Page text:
Where would my parents have us run at this point? Far away is nowhere different. And the past has a specific smell. The anthropologist Ali Feser (2015) has found that in spite of the hard evidence of Kodak’s liability, many former employees and their children simply could not kick their habit of associating the astringent smell of photographic chemicals with better days, happier moments, more secure futures. The sensory history of chemicals sear into the affects, creating bonds of desire, nostalgia, and mourning for the very toxins now slowly overheating bodies and landscapes. The odor embodies nostalgic sensations of full and secure employment, of a working middle class, of an intimate kinship among capital, production, and consumption, and of work as something other than precarious labor, underwater mortgages, and mountains of debt. Sure, it has become clear by now that profit always mattered more than the vitality of bodies; that Michel Foucault’s understanding of biopolitics should have emphasized more the fact that making live was an ideological cover for letting die; that the experience of vitality and potency was more like what a meth addict feels; that the battery acid, drain cleaner, antifreeze, and Sudafed are more expertly mixed than anyone thought. Now we know that geontopower was hiding in the open, telling everyone not to worry about the great expanse of nonlife, the soils and subsoils, the aquifers and ozone, until suddenly their irradiated glow surrounded us as chemico-capital made its vicious deal with consumptive and informational capitalism (see Povinelli 2016).

* * *

Between the rising tides and chemical burns, our bodies are stew pots cooking up a new form of posthuman politics with new forms of posthuman corporealities.

* * *

In the French Antilles, Vanessa Agard-Jones (2014) tries to track sexuality, race, and gender expression only to find the “chemical embodiment” of coming corporealities. Transnational circuits of pesto-capital—hormone-altering pesticides like chlordecone—are simultaneously giving rise to new forms of human bodies and new forms of national political collectives. The Allied Signal Company began manufacturing chlordecone, also known as kepone, in the 1950s in Hopewell, Virginia. After an environmental spill and public scandal in the 1970s, chlordecone was banned in the United States. But powerful planter groups on Martinique and Guadeloupe (principally local whites or békés) imported stockpiles of the pesticide with the approval of France, despite the fact that France had banned its use within its continental borders. France did not outlaw its use in its overseas, racialized territories until the 1990s. The interval produced increased levels of bodily maladies (prostate cancer, for example) as well as so-called abnormalities (intersex births, for example). And these bodies―born outside the body-with-organs and confronting an anxious bionormativity―are in turn producing a politics at the material intersection of carnal vulnerability and its chemical legacy.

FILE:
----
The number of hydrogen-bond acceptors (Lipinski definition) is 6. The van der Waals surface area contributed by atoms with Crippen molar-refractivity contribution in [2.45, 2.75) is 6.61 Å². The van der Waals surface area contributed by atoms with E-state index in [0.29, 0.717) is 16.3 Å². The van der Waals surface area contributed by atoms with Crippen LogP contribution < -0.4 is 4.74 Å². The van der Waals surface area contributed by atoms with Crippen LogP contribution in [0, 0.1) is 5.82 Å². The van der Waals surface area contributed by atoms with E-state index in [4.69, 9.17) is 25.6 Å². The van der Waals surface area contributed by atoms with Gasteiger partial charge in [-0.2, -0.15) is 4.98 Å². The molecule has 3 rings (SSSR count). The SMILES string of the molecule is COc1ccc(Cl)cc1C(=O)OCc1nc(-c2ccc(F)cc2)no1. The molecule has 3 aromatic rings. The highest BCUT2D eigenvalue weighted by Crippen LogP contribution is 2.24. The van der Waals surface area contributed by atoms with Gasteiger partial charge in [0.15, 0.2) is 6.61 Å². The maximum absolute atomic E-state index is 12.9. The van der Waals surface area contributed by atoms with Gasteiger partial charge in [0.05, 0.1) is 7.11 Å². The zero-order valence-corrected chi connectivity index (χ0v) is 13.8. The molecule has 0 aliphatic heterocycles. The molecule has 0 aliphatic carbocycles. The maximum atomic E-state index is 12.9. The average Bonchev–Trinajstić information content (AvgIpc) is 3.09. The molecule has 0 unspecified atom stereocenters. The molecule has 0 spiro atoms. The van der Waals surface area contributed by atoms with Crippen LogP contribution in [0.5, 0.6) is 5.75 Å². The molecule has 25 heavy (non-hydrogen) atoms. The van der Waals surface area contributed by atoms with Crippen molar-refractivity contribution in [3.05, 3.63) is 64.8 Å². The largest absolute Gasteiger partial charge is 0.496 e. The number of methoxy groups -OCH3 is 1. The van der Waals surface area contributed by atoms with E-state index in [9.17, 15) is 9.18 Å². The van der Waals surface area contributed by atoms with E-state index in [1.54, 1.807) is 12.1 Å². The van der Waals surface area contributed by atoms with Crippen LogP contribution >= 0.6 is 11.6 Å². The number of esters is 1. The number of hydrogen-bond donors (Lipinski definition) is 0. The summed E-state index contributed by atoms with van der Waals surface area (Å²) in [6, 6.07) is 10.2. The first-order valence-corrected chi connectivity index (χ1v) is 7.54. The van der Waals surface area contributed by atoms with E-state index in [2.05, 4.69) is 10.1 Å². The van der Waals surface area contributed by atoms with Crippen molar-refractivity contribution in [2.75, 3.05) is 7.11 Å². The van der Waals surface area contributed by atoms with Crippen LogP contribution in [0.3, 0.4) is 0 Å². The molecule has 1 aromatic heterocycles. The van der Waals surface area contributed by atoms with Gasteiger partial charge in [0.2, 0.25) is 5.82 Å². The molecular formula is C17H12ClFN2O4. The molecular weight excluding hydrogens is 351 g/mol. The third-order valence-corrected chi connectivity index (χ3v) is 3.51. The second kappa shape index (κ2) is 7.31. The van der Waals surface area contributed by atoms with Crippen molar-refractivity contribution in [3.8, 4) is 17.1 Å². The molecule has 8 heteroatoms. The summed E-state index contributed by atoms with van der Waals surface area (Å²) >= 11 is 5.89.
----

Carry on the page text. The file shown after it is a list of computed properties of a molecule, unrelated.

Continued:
Likewise, in the far north of Australia, the Karrabing Film Collective tries to tell a story that starts out with a simple premise—a group of young Indigenous men hiding in a chemically contaminated swamp after being falsely accused of stealing two cases of beer, while all around them miners are wrecking and polluting their land—and winds up in the paradox of contemporary toxic sovereignty. The young men note that they are safe within the swamp because state officials will not enter without hazmat suits. In toxic territoriality, a robust form of Indigenous sovereignty emerges. Karrabing members laugh or nod when coming to this moment in the film, most of them agreeing that what the young men say is true even as this truth has no place in sense. Or put somewhat differently, their conversation is diagnostic if not prognostic of the current condition of toxic sovereignty—a prognosis of a form of survivance in which survival does not quite fit into the picture.1 In the process, fictional representations become nonfictional analytics. In a crucial scene, three fictional police capture one of the fictional Karrabing Land Rangers at a barbed-wire fence in the middle of the bush. Karrabing have walked through, around, and over this fence collecting wild honey, shooting kangaroo and pig, or looking for various sweet fruits for their entire lives. But when the filmmakers emerged from the shooting of the scene onto a public road, two nonfictional police confronted them, asking if they had illegally entered “the contaminated region” or altered signage in the area. Suddenly Karrabing members were curious: what contaminated region? They searched the Internet and found a 2014 document submitted to the Parliamentary Standing Committee on Public Works by Australia’s Department of Finance. It notes that asbestos and other highly toxic substances have been on the Cox Peninsula for more than seventy years, but never cleaned up for (because of) the largely Indigenous population in the area. Suddenly a legal but fictional sign turned into a factual but illegal sign. What was intended to produce an aesthetic experience transformed an aesthetic activity into an analytic of existence. And when the branch burns in the next fire season, a small plume of toxicity will be released as the paint boils. And with the winds might come other forms of toxicity. Although the Karrabing Film Collective does not shoot on film stock, the digital platforms on which it relies are as crucial to the overheating of that swamp and its chemical composition as the Eastman Kodak Company (see Carruth 2014).